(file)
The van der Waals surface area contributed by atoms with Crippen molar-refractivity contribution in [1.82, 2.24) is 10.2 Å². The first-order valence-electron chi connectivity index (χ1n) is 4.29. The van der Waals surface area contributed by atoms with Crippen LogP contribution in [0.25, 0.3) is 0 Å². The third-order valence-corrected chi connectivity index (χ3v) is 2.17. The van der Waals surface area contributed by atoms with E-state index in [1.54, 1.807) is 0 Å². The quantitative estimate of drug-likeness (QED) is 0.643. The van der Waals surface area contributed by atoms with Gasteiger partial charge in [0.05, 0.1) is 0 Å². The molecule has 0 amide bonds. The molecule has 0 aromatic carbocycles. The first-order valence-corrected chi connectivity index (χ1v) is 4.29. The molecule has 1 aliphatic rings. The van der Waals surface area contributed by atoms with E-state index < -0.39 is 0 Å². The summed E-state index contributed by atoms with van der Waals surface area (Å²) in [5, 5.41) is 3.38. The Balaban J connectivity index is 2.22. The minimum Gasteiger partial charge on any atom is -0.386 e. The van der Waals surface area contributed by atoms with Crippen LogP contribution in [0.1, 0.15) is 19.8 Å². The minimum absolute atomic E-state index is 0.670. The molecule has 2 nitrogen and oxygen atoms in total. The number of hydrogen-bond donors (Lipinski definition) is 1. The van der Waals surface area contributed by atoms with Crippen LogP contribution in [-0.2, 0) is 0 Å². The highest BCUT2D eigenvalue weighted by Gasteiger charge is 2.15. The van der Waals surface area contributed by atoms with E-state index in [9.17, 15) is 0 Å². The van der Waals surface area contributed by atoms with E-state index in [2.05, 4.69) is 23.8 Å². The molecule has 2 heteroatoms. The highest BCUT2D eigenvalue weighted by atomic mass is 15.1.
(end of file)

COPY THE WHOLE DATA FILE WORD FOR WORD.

The van der Waals surface area contributed by atoms with Crippen molar-refractivity contribution in [1.82, 2.24) is 10.2 Å². The first-order valence-electron chi connectivity index (χ1n) is 4.29. The van der Waals surface area contributed by atoms with Crippen LogP contribution in [0.25, 0.3) is 0 Å². The third-order valence-corrected chi connectivity index (χ3v) is 2.17. The van der Waals surface area contributed by atoms with E-state index in [1.54, 1.807) is 0 Å². The quantitative estimate of drug-likeness (QED) is 0.643. The van der Waals surface area contributed by atoms with Gasteiger partial charge in [0.05, 0.1) is 0 Å². The molecule has 0 amide bonds. The molecule has 0 aromatic carbocycles. The first-order valence-corrected chi connectivity index (χ1v) is 4.29. The molecule has 1 aliphatic rings. The van der Waals surface area contributed by atoms with E-state index < -0.39 is 0 Å². The summed E-state index contributed by atoms with van der Waals surface area (Å²) in [5, 5.41) is 3.38. The Balaban J connectivity index is 2.22. The minimum Gasteiger partial charge on any atom is -0.386 e. The van der Waals surface area contributed by atoms with Crippen LogP contribution in [0.1, 0.15) is 19.8 Å². The minimum absolute atomic E-state index is 0.670. The molecule has 2 nitrogen and oxygen atoms in total. The number of hydrogen-bond donors (Lipinski definition) is 1. The van der Waals surface area contributed by atoms with Crippen LogP contribution in [-0.2, 0) is 0 Å². The highest BCUT2D eigenvalue weighted by Gasteiger charge is 2.15. The van der Waals surface area contributed by atoms with E-state index in [9.17, 15) is 0 Å². The van der Waals surface area contributed by atoms with E-state index in [2.05, 4.69) is 23.8 Å². The molecule has 2 heteroatoms. The highest BCUT2D eigenvalue weighted by atomic mass is 15.1.